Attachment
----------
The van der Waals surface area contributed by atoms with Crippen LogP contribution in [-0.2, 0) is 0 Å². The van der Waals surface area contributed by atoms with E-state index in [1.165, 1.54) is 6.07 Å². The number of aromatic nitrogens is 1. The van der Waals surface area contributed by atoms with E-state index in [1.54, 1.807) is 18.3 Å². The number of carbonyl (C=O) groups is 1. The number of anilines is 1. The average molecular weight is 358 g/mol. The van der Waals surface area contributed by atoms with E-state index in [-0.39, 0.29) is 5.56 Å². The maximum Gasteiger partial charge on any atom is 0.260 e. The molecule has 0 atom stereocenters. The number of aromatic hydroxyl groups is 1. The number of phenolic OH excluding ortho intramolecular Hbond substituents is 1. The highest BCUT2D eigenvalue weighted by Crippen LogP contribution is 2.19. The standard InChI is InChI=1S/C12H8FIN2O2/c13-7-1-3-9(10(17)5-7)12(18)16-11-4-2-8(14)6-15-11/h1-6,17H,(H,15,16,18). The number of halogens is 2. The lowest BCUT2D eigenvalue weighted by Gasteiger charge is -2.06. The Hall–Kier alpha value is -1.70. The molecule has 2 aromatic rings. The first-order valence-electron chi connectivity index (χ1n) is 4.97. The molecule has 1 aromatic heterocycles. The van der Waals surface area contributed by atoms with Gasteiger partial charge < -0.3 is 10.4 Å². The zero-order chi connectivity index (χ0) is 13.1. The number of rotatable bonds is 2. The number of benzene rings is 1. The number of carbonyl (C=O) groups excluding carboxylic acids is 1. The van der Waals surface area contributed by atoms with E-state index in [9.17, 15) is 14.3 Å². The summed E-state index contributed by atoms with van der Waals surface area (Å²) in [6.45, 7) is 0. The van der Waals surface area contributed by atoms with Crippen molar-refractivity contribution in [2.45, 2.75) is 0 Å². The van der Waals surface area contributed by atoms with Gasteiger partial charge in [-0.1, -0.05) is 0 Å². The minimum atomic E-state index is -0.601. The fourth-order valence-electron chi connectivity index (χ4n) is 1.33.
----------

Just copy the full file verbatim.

The van der Waals surface area contributed by atoms with Crippen LogP contribution in [-0.2, 0) is 0 Å². The van der Waals surface area contributed by atoms with E-state index in [1.165, 1.54) is 6.07 Å². The number of aromatic nitrogens is 1. The van der Waals surface area contributed by atoms with E-state index in [1.54, 1.807) is 18.3 Å². The number of carbonyl (C=O) groups is 1. The number of anilines is 1. The average molecular weight is 358 g/mol. The van der Waals surface area contributed by atoms with E-state index in [-0.39, 0.29) is 5.56 Å². The maximum Gasteiger partial charge on any atom is 0.260 e. The molecule has 0 atom stereocenters. The number of aromatic hydroxyl groups is 1. The number of phenolic OH excluding ortho intramolecular Hbond substituents is 1. The highest BCUT2D eigenvalue weighted by Crippen LogP contribution is 2.19. The standard InChI is InChI=1S/C12H8FIN2O2/c13-7-1-3-9(10(17)5-7)12(18)16-11-4-2-8(14)6-15-11/h1-6,17H,(H,15,16,18). The number of halogens is 2. The lowest BCUT2D eigenvalue weighted by Gasteiger charge is -2.06. The Hall–Kier alpha value is -1.70. The molecule has 2 aromatic rings. The first-order valence-electron chi connectivity index (χ1n) is 4.97. The molecule has 1 aromatic heterocycles. The van der Waals surface area contributed by atoms with Gasteiger partial charge < -0.3 is 10.4 Å². The zero-order chi connectivity index (χ0) is 13.1. The number of rotatable bonds is 2. The number of benzene rings is 1. The number of carbonyl (C=O) groups excluding carboxylic acids is 1. The van der Waals surface area contributed by atoms with E-state index in [9.17, 15) is 14.3 Å². The summed E-state index contributed by atoms with van der Waals surface area (Å²) in [6.45, 7) is 0. The van der Waals surface area contributed by atoms with Crippen molar-refractivity contribution in [2.45, 2.75) is 0 Å². The van der Waals surface area contributed by atoms with Gasteiger partial charge in [-0.1, -0.05) is 0 Å². The minimum atomic E-state index is -0.601. The fourth-order valence-electron chi connectivity index (χ4n) is 1.33.